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There were recently reports that the multi-party talks about Iran’s nuclear program were approaching a deal that would have the Iranians pause their nuclear program for a decade in exchange for lifting of sanctions. This was promptly reported in the conservative press as some variation of “Obama Gives Iranians the Bomb in Ten Years.”
It didn’t sound like an especially bad plan to me. A lot can happen in ten years, especially if tensions between nations are allowed to deescalate. I’m also a firm believer in the Churchill notion that “To jaw-jaw is always better than to war-war.” But I could be wrong. Perhaps this is a bad deal. However, I’m also a firm believer in the notion that complaining about something without offering a solution is just whining. So I have a question for everyone here on Ricochet: What kind of negotiated solution would you find acceptable?
But before that, I need to remind everyone of some important elements in the equation:
- The Iranians aren’t crazy. To the extent that any government is, the Iranians are rational. There’s this idea floating around that the Iranian government is populated by lunatics who want to see the world reduced to a cinder to bring about the Islamic equivalent of the Second Coming. This is simply a fantasy. It’s folly to assume the other side are all crazy. They may be odd, they may be different, they may have different values, but to assume that they are incapable of rational thought is nonsense.
- They’re fighting the Islamic State. Iran is a Shia country with strong cultural and political ties to Shia dominated Iraq. Sunni ISIS is a threat not only to their coreligionists, but to their interest in Iraq. As a result, the Iranians are helping to fight ISIS. Negotiations with Iran over their nuclear program have a lot of dimensions, this is one of them.
- Agreement isn’t bilateral. The US and Iran are only two parties in these talks. They also include Britain, France, Germany, China, and Russia. So when you’re tempted to talk about how “Obama is doing X,” remember that these are seven-party talks, and keep in mind the larger context of what is going on in Europe.
- The threat isn’t imminent. The Iranians don’t have a functioning nuclear device. They haven’t tested one. (We would know). If they have access to designs that they may have purchased, we don’t even know of those designs actually work. And if you examine their uranium enrichment program, they don’t have the capacity to build a weapon yet.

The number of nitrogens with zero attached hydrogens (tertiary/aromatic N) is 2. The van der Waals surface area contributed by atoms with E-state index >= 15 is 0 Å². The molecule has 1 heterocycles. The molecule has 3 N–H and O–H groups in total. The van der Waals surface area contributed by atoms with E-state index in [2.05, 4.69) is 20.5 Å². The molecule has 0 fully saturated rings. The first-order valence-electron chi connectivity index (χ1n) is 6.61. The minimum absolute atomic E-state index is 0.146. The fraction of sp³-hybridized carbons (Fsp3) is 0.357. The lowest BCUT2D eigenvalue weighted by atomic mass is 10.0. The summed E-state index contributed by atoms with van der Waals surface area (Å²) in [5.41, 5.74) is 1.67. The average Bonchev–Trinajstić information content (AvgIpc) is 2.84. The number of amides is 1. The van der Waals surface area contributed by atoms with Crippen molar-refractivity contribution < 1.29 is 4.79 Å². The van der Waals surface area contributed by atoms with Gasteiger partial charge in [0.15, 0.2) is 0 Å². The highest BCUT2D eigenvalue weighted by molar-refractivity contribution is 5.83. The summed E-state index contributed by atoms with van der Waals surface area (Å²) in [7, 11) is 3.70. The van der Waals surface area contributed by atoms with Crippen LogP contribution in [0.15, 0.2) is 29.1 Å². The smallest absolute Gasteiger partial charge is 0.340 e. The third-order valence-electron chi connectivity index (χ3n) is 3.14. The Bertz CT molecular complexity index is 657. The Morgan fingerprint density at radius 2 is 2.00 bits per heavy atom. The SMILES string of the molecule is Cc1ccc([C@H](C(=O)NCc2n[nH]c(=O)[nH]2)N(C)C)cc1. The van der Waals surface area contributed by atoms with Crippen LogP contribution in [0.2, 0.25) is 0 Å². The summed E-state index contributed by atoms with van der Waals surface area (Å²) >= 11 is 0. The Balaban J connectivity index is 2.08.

While reading this, no doubt, some of you are ready to respond that no negotiated solution is possible, and the only thing we can do is bomb Iran. A few points about that:
- The Osirak thing isn’t an option here. As we all know, the Israelis took matters into their own hands in 1981 and stifled Iraqi nuclear ambitions by bombing the Osirak reactor. Knocking the Iranian nuclear program out the same way is not an option here. First of all, the Iranian program is spread out over multiple locations. Second, those locations are fortified, in anticipation that somebody might try that trick again. Third, the Iranians have built a substantial air-defense system to defend these nuclear sites. If it can be done at all (which is highly doubtful), knocking out the Iranian program isn’t going to be done by a handful of F-16s.
- Airstrikes would mean going to the mattresses. Its well known and well established that the Iranians have no problem supplying and supporting various terrorist organizations. If we were to bomb the Iranians, it would mean a war, and the Iranians would go to the mattresses. They would press the buttons, pull the strings, whatever metaphor you want to use, on their various client terrorist organizations, and they would hit back in a substantial way.
- It would mean war with Iran. Bombing Iran wouldn’t be like shooting a few missiles at a couple of aspirin factories, it would mean a war. It would probably mean the Persian Gulf would be closed to oil shipping. Iran has a population larger than Afghanistan and Iraq put together, and a land area larger than Afghanistan and Iraq put together. Occupation is simply not an option, and there won’t be public support for an extended war.
So, with these factors in mind, what is your solution? (Keep in mind that any negotiated agreement now needs to be a treaty that can pass with a 2/3 vote, because 47 Republicans in the Senate just shot to hell any chance of any other kind of agreement).
So let’s hear it. What negotiated agreement would you find acceptable?